Nevada law still hazy on cannabis users’ rights at work

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Three years after medical cannabis became legal, and nearly a year into the state’s legalized recreational market, Nevada legal experts say there is no clear guidance or protections for employees who use cannabis.

“Short answer is nobody knows,” said Robert Spretnak, a Las Vegas attorney. “Congress and the Nevada Legislature need to step in and give some guidance.”

A key question is whether Nevada employees can be legally terminated for using cannabis outside of the office. Like other states that have legalized cannabis use for adults, Nevada is navigating murky legal waters as the substance remains illegal on the federal level.

Medical cannabis, for instance, is often prescribed to treat mental health issues like anxiety disorders and Post-Traumatic Stress Disorder. Even when a person consumes cannabis at home, the substance can show up in his or her system for several weeks.

Employees who are terminated for failing a drug test have limited options with the state’s Equal Opportunity Employment Commission ­– even for those using cannabis to treat a disability.

“Because federal law generally supersedes state law, there can really be no expectation of a federally protected right under the ADA to smoke medicinal marijuana for a disability,” said Kara Jenkins, administrator of the Nevada Equal Rights Commission. “Therefore, an employer may prohibit its use even for medical purposes. NERC will take the complaint as a state-only case and address on a case-by-case basis. [The Equal Opportunity Employment Commission] won’t even consider as they are a federal body.”

Some lawyers are challenging the courts and filing wrongful termination suits.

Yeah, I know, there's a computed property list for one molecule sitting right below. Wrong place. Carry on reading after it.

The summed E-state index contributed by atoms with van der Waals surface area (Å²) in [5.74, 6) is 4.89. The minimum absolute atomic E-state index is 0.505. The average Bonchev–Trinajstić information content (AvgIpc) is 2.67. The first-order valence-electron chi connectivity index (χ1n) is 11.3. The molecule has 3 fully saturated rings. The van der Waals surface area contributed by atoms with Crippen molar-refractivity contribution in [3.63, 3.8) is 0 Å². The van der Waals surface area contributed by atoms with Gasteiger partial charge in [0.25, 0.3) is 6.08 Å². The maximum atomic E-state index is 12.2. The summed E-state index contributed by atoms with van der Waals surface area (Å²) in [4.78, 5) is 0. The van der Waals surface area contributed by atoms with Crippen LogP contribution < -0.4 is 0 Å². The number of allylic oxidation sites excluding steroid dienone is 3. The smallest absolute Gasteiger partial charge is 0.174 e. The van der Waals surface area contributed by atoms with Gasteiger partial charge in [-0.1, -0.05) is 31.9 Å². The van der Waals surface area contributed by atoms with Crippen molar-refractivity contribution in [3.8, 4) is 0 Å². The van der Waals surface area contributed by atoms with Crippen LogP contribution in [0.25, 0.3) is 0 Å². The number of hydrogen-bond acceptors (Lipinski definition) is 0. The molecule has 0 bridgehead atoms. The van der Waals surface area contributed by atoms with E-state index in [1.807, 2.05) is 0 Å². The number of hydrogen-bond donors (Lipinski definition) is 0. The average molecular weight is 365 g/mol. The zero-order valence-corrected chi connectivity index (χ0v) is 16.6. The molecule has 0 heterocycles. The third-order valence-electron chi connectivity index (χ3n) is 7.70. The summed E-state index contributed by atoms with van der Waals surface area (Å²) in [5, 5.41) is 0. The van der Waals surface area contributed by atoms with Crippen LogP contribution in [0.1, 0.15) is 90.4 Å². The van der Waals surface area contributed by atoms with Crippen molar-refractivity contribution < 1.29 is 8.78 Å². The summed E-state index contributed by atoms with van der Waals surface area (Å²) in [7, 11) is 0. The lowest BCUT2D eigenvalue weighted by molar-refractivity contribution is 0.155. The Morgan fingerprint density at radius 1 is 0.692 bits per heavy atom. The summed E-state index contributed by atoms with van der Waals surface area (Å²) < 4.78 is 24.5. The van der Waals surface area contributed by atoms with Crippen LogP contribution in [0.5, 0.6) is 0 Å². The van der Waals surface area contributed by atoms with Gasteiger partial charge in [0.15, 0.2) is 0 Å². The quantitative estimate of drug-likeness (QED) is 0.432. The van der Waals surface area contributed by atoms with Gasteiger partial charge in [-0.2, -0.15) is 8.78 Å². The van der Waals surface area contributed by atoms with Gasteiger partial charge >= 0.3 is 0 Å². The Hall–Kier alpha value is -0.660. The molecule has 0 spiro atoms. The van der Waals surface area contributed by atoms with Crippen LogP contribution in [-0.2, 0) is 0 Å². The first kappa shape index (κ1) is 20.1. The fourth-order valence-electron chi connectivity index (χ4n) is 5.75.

Christian Gabroy, an employment law attorney in Las Vegas, said it’s a case of fairness.

“This is a clear-cut violation of the lawful use statute,” he said. “You can’t be impaired at work. However, if you’re not impaired but it’s just in your system, you can’t be terminated for that.”

Gabroy said he would make this argument for employers who refuse to hire applicants if they failed a drug screening that found marijuana use. “It’s only a matter of time before this gets clarified,” he said.

In one of Gabroy’s recent cases, a Las Vegas hospital fired his client, Scott Nellis, after he tested positive for cannabis. Nellis had obtained a medical marijuana card after an injury.

In February, Nellis won a preliminary victory in the case. Gabroy said this case could have significant implications going forward. But would the ruling apply only to medical cannabis users?

“My position is you can’t be terminated for either [using medical or recreational marijuana],” Gabroy said.

Meanwhile, Spretnak said it’s still not clear what the case will mean in the long term. “That is one judge,” he said. “It hasn’t been tested by the Nevada Supreme Court.”

Spretnak said it’s up to the state legislature, or more ideally Congress, to examine the rights of employees who use cannabis.

Several bills related to cannabis and employment have been proposed in the Nevada Legislature, but those efforts have fallen flat. Spretnak said state lawmakers should have addressed the issue sooner.

“It’s a disgrace,” he said. “[The legislature] has known for several years this issue was coming. They’ve abandoned their legislative duty to straighten it out.”